Small in size, yet big on nutrition, raspberries are essential fare if you want to boost your health and add a little sweet and sour to your summer dishes.
Raspberries are one of the darlings of the health and wellness industry, thanks to their health-boosting vitamin and mineral content that research says can curb obesity and slow down the ageing process. Yet, their powerful properties were known long before scientists put them under the microscope.
These sweet and sour berries grow best in cooler climates, and can be found in nature as red, black, golden and purple, and have been traced back as far as the Palaeolithic era, and even relied on for fertility in Greek mythology.
Thought to have originated in Eastern Asia, raspberries can now be found globally, however, their scientific name, Rubus Idaeus translated as “bramble bush of Ida”, pays homage to their Greek connection and the story of a white berry turned bloody red, after Zeus’ nursemaid, Ida, pricked her finger on a thorny raspberry bush.
Throughout history, the raspberry leaf has been as widely adored as the berry itself, thanks to the leaf’s medicinal properties that are said to soothe digestion, relieve menstrual cramps, while prepare the uterus for a more relaxed labour.
Regardless of their past, raspberries are as much in demand today as they were centuries ago, adding vitamins and minerals to the diet, while giving taste and colour to a variety of dishes. Made into jam, added to smoothies, decadent desserts or eaten alone, the raspberry offers a distinct flavour that appeals to children and grownups alike.
Reach for Organic
Despite their popularity, it’s important to know that not all raspberries are grown equally; so says a study conducted at the University of Wisconsin’s Department of Horticulture, which found that organic raspberries were significantly higher in total antioxidant capacity than their non-organic counterparts. Such antioxidants help to fight free radicals, which lead to accelerated ageing of the body’s cells.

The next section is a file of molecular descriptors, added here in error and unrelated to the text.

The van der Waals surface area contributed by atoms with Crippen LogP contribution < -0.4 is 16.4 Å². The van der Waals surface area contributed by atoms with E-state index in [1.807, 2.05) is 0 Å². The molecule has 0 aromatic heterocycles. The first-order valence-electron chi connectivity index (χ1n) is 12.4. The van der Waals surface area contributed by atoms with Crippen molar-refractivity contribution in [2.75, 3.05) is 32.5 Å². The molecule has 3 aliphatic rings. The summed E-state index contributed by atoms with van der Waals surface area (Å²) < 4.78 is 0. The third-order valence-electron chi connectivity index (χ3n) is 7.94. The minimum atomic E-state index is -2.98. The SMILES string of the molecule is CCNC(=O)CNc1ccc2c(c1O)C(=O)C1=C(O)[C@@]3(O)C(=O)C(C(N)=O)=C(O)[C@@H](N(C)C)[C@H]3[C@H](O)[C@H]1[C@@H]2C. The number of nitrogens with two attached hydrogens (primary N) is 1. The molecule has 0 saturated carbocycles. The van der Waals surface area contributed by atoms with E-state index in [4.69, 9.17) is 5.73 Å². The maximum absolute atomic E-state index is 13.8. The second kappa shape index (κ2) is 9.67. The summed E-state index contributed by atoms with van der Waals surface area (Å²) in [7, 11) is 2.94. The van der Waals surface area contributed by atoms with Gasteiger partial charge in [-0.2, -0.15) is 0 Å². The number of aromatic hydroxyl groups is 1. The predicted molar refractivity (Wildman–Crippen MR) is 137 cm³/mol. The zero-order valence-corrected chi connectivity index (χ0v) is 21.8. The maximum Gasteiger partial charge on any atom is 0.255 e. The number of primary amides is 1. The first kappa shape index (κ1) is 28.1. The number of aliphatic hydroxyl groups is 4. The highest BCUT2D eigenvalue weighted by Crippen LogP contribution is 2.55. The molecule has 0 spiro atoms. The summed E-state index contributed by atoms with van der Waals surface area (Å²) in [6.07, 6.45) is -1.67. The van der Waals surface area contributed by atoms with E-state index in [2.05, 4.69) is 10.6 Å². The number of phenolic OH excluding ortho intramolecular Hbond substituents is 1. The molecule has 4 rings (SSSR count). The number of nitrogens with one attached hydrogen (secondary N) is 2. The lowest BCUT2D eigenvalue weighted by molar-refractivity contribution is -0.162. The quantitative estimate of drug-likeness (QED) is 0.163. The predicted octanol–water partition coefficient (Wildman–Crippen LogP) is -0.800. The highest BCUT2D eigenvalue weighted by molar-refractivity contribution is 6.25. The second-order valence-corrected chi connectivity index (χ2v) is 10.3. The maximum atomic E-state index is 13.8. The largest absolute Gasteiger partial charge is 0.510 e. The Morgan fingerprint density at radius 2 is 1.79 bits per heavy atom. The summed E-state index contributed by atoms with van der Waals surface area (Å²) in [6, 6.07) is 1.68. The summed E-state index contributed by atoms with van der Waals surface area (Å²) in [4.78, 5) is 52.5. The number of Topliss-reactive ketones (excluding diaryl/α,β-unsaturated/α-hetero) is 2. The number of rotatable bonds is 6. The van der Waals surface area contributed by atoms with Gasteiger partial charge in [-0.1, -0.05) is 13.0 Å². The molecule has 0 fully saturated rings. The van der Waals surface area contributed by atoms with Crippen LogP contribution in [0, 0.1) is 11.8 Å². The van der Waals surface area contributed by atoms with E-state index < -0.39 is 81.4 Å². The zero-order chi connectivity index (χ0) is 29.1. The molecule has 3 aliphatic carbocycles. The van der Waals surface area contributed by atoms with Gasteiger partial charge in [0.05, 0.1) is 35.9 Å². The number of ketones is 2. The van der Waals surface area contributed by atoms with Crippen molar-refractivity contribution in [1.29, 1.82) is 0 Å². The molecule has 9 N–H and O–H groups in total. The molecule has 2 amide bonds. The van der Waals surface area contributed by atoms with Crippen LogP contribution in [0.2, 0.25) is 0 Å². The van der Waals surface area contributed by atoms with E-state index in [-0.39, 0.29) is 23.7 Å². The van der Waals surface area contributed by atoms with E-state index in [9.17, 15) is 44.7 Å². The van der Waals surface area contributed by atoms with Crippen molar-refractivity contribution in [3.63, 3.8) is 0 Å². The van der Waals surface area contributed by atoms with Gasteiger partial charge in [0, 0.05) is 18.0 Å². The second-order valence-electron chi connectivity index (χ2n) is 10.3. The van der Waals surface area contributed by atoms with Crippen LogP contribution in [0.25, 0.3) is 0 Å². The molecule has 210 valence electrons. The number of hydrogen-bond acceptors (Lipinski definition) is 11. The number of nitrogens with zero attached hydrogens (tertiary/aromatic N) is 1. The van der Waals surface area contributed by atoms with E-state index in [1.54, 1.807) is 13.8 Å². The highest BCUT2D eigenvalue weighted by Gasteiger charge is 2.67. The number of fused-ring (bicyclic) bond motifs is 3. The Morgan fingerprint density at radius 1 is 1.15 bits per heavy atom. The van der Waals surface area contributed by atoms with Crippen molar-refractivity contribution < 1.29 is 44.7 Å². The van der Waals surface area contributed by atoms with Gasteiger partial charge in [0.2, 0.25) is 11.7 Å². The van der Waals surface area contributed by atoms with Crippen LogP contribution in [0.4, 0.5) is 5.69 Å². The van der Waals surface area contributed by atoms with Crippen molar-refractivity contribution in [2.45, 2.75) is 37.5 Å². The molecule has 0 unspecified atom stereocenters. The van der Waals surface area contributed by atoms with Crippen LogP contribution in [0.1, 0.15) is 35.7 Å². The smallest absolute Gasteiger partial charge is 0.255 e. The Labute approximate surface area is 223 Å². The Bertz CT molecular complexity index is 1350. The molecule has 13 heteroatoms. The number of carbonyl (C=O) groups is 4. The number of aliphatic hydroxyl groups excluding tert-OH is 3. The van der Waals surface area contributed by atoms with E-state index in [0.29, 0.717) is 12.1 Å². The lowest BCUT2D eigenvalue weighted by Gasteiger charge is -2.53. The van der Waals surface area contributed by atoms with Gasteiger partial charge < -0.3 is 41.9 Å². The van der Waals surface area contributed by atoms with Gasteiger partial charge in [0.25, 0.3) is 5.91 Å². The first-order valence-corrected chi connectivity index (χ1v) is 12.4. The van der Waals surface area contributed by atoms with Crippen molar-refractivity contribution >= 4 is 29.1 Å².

Raspberry Ketones for Weightloss
With raspberry’s reputation as a weightloss wonder, a new market for ketone, a natural phenolic compound that gives berries their fragrance, has prompted keen dieters to stock up on the supplement, thanks to its reported ability to break down body fat more efficiently.
However, while studies on rats do show ketones break down fat more efficiently, to date there have never been trials conducted on humans to prove what’s being claimed is actually true.
Expert gardeners will tell you that growing your own is the only way to truly experience this little fruit, as they lose their colour, texture and flavour just hours after picking.
Raspberry shrubs boast stems that grow to approximately 2.25 metres high, and are best grown in well-drained healthy soil. Planted as soon as the cool weather arrives is a good choice if you want to enjoy crops from summer until late autumn.
How to Select, Prepare and Store
Selecting ripe berries means avoiding those that appear soft and shrivelled, in favour of those that a plump, dry and firm.
Keep fresh berries in an air-and-moisture-tight container, or simply lay them on paper towel. Raspberries are best kept refrigerated.